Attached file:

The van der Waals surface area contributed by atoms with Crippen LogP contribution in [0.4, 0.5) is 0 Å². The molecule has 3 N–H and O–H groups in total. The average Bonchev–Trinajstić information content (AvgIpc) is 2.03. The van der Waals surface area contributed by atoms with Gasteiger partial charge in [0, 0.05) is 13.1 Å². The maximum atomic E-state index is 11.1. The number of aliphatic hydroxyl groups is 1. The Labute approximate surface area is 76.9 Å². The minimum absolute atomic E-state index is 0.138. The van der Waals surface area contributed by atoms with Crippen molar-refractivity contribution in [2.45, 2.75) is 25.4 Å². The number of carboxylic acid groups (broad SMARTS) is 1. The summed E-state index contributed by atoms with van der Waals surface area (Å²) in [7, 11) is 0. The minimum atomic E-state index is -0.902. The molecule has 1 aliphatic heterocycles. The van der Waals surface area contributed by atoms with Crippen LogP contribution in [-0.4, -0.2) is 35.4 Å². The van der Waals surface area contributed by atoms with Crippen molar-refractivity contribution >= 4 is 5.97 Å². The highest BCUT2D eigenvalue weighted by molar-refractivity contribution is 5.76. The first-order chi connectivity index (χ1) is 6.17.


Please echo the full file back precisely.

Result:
The van der Waals surface area contributed by atoms with Crippen LogP contribution in [0.4, 0.5) is 0 Å². The molecule has 3 N–H and O–H groups in total. The average Bonchev–Trinajstić information content (AvgIpc) is 2.03. The van der Waals surface area contributed by atoms with Gasteiger partial charge in [0, 0.05) is 13.1 Å². The maximum atomic E-state index is 11.1. The number of aliphatic hydroxyl groups is 1. The Labute approximate surface area is 76.9 Å². The minimum absolute atomic E-state index is 0.138. The van der Waals surface area contributed by atoms with Crippen molar-refractivity contribution in [2.45, 2.75) is 25.4 Å². The number of carboxylic acid groups (broad SMARTS) is 1. The summed E-state index contributed by atoms with van der Waals surface area (Å²) in [7, 11) is 0. The minimum atomic E-state index is -0.902. The molecule has 1 aliphatic heterocycles. The van der Waals surface area contributed by atoms with Crippen LogP contribution in [-0.4, -0.2) is 35.4 Å². The van der Waals surface area contributed by atoms with Crippen molar-refractivity contribution >= 4 is 5.97 Å². The highest BCUT2D eigenvalue weighted by molar-refractivity contribution is 5.76. The first-order chi connectivity index (χ1) is 6.17.